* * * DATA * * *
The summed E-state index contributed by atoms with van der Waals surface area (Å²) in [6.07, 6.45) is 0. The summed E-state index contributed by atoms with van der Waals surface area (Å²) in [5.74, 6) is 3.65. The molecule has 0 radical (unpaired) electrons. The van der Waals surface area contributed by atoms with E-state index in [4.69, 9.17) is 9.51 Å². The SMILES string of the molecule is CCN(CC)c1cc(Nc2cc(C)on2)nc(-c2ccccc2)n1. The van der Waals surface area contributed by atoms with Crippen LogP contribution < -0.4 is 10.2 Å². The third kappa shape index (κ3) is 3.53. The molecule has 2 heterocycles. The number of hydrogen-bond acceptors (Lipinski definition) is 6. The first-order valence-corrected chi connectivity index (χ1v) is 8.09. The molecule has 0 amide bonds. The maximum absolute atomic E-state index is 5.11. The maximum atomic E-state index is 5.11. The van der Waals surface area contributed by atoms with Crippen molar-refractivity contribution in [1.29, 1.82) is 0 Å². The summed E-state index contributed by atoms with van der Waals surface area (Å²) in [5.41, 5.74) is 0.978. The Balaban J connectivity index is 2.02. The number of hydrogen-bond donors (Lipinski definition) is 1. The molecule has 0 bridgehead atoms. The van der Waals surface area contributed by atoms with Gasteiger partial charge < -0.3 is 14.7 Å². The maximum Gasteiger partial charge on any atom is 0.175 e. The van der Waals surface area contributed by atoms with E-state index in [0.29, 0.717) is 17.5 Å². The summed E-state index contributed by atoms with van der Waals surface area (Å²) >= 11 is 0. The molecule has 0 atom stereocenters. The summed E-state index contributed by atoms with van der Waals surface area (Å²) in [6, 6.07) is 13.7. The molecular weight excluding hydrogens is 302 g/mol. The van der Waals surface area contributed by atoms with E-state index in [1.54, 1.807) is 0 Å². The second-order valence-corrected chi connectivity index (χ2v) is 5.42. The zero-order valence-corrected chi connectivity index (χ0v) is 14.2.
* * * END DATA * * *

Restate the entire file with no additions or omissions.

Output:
The summed E-state index contributed by atoms with van der Waals surface area (Å²) in [6.07, 6.45) is 0. The summed E-state index contributed by atoms with van der Waals surface area (Å²) in [5.74, 6) is 3.65. The molecule has 0 radical (unpaired) electrons. The van der Waals surface area contributed by atoms with E-state index in [4.69, 9.17) is 9.51 Å². The SMILES string of the molecule is CCN(CC)c1cc(Nc2cc(C)on2)nc(-c2ccccc2)n1. The van der Waals surface area contributed by atoms with Crippen LogP contribution < -0.4 is 10.2 Å². The third kappa shape index (κ3) is 3.53. The molecule has 2 heterocycles. The number of hydrogen-bond acceptors (Lipinski definition) is 6. The first-order valence-corrected chi connectivity index (χ1v) is 8.09. The molecule has 0 amide bonds. The maximum absolute atomic E-state index is 5.11. The maximum atomic E-state index is 5.11. The van der Waals surface area contributed by atoms with Crippen molar-refractivity contribution in [1.29, 1.82) is 0 Å². The summed E-state index contributed by atoms with van der Waals surface area (Å²) in [5.41, 5.74) is 0.978. The Balaban J connectivity index is 2.02. The number of hydrogen-bond donors (Lipinski definition) is 1. The molecule has 0 bridgehead atoms. The van der Waals surface area contributed by atoms with Gasteiger partial charge < -0.3 is 14.7 Å². The maximum Gasteiger partial charge on any atom is 0.175 e. The van der Waals surface area contributed by atoms with E-state index in [0.29, 0.717) is 17.5 Å². The summed E-state index contributed by atoms with van der Waals surface area (Å²) >= 11 is 0. The molecule has 0 atom stereocenters. The summed E-state index contributed by atoms with van der Waals surface area (Å²) in [6, 6.07) is 13.7. The molecular weight excluding hydrogens is 302 g/mol. The van der Waals surface area contributed by atoms with E-state index in [1.54, 1.807) is 0 Å². The second-order valence-corrected chi connectivity index (χ2v) is 5.42. The zero-order valence-corrected chi connectivity index (χ0v) is 14.2.